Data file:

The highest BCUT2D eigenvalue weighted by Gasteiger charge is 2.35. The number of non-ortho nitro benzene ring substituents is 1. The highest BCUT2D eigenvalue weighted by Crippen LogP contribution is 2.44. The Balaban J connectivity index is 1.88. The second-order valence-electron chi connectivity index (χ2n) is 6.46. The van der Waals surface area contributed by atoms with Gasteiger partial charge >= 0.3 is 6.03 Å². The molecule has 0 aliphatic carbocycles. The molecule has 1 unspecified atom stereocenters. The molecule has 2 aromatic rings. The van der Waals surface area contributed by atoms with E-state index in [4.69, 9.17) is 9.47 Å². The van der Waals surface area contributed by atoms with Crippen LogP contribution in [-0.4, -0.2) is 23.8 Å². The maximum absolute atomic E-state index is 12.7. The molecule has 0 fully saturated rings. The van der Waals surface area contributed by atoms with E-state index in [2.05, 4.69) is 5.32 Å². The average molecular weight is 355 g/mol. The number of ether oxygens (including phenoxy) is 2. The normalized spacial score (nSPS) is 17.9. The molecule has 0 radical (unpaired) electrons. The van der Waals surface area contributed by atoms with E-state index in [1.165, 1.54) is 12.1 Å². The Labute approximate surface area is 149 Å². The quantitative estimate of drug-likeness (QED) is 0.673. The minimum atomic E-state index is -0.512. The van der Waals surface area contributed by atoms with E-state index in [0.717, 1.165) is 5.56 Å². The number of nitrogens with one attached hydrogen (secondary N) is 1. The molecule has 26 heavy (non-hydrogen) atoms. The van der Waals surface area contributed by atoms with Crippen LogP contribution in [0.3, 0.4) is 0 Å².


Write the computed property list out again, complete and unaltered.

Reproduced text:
The highest BCUT2D eigenvalue weighted by Gasteiger charge is 2.35. The number of non-ortho nitro benzene ring substituents is 1. The highest BCUT2D eigenvalue weighted by Crippen LogP contribution is 2.44. The Balaban J connectivity index is 1.88. The second-order valence-electron chi connectivity index (χ2n) is 6.46. The van der Waals surface area contributed by atoms with Gasteiger partial charge >= 0.3 is 6.03 Å². The molecule has 0 aliphatic carbocycles. The molecule has 1 unspecified atom stereocenters. The molecule has 2 aromatic rings. The van der Waals surface area contributed by atoms with E-state index in [4.69, 9.17) is 9.47 Å². The van der Waals surface area contributed by atoms with Crippen LogP contribution in [-0.4, -0.2) is 23.8 Å². The maximum absolute atomic E-state index is 12.7. The molecule has 0 fully saturated rings. The van der Waals surface area contributed by atoms with E-state index in [2.05, 4.69) is 5.32 Å². The average molecular weight is 355 g/mol. The number of ether oxygens (including phenoxy) is 2. The normalized spacial score (nSPS) is 17.9. The molecule has 0 radical (unpaired) electrons. The van der Waals surface area contributed by atoms with E-state index in [1.165, 1.54) is 12.1 Å². The Labute approximate surface area is 149 Å². The quantitative estimate of drug-likeness (QED) is 0.673. The minimum atomic E-state index is -0.512. The van der Waals surface area contributed by atoms with E-state index in [0.717, 1.165) is 5.56 Å². The number of nitrogens with one attached hydrogen (secondary N) is 1. The molecule has 26 heavy (non-hydrogen) atoms. The van der Waals surface area contributed by atoms with Crippen LogP contribution in [0.3, 0.4) is 0 Å².